If the expression or term, "I'll get you," together with the background circumstances under which such statement was made, can be ascertained to mean bodily harm within the meaning of the statute, the conviction must stand. The court below had full opportunity of weighing the credibility of the witnesses, their demeanor, and the intent of the statement. Having found that such a statement was made maliciously and with intent to do bodily harm, this finding should not be disturbed unless there is no basis for such finding. The record contains facts from which it may well be inferred that bodily harm was intended. While the term "I'll get you" may admit to several meanings, yet when considered with the background circumstances, the apparent animosity of the defendant toward the prosecutrix, fairly leads to the conclusion that it was not intended merely as a friendly gesture.
A reading of the testimony convinces us that the court did not stop the cross-examination but that counsel for defendant demurred to the evidence. The court then overruled the demurrer and stated it desired to hear from the defendant. When the examination of the defendant went into the field of irrelevancy, the court limited such testimony and stated it had heard enough.
In support of the other contention of the appellant, counsel relies on Commonwealth v. Franklin, 172 Pa. Superior Ct. 152, 92 A.2d 272. An examination of the facts in that case, however, shows an important distinction between that case and the instant one. In the former, the decision is based upon the principle that a surety bond cannot be required after the defendant is acquitted. We there held that a person committed in default of entry of surety after acquittal was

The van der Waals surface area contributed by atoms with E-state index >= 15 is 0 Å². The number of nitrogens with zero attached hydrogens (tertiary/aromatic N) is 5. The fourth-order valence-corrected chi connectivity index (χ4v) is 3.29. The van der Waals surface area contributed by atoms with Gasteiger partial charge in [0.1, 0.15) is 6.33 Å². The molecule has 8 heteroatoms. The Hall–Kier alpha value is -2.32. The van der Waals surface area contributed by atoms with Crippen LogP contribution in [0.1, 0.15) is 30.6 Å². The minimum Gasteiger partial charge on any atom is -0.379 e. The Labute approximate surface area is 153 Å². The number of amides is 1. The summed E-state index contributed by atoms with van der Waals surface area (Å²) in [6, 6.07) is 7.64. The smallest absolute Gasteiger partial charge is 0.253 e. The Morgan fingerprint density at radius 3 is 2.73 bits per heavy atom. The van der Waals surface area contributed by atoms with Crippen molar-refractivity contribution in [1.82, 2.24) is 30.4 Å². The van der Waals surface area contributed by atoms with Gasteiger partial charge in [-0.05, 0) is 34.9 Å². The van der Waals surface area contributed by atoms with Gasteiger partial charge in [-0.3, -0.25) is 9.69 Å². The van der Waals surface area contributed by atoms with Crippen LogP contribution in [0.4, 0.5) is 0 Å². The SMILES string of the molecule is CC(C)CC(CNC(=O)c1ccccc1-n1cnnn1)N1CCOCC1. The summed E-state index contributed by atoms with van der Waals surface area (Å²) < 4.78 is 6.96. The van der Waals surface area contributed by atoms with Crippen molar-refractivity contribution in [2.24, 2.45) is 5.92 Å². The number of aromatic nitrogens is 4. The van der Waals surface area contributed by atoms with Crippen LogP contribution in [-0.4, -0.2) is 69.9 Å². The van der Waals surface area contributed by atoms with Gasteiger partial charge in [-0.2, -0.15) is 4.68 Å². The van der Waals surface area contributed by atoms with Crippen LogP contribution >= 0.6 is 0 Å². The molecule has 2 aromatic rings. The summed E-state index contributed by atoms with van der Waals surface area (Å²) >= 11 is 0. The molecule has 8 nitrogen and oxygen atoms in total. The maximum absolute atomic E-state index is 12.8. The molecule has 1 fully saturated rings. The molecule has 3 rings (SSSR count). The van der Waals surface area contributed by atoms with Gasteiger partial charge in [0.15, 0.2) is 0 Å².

[ 184 Pa. Super. Page 198]
being punished without trial. Here the defendant was charged, tried and convicted.
The Act of 1909, supra, was passed expressly for the purpose of qualifying the Act of 1860, by establishing a standard under which the Act of 1860 should operate. This standard established that the complaining party's danger of being hurt in body or estate be actual and that the threats made be malicious and with intent to do harm. The standard created is a reasonable one and one may choose in advance what course of conduct is lawful to pursue. We, therefore, hold that the Acts in question are constitutional.
Judgment is affirmed.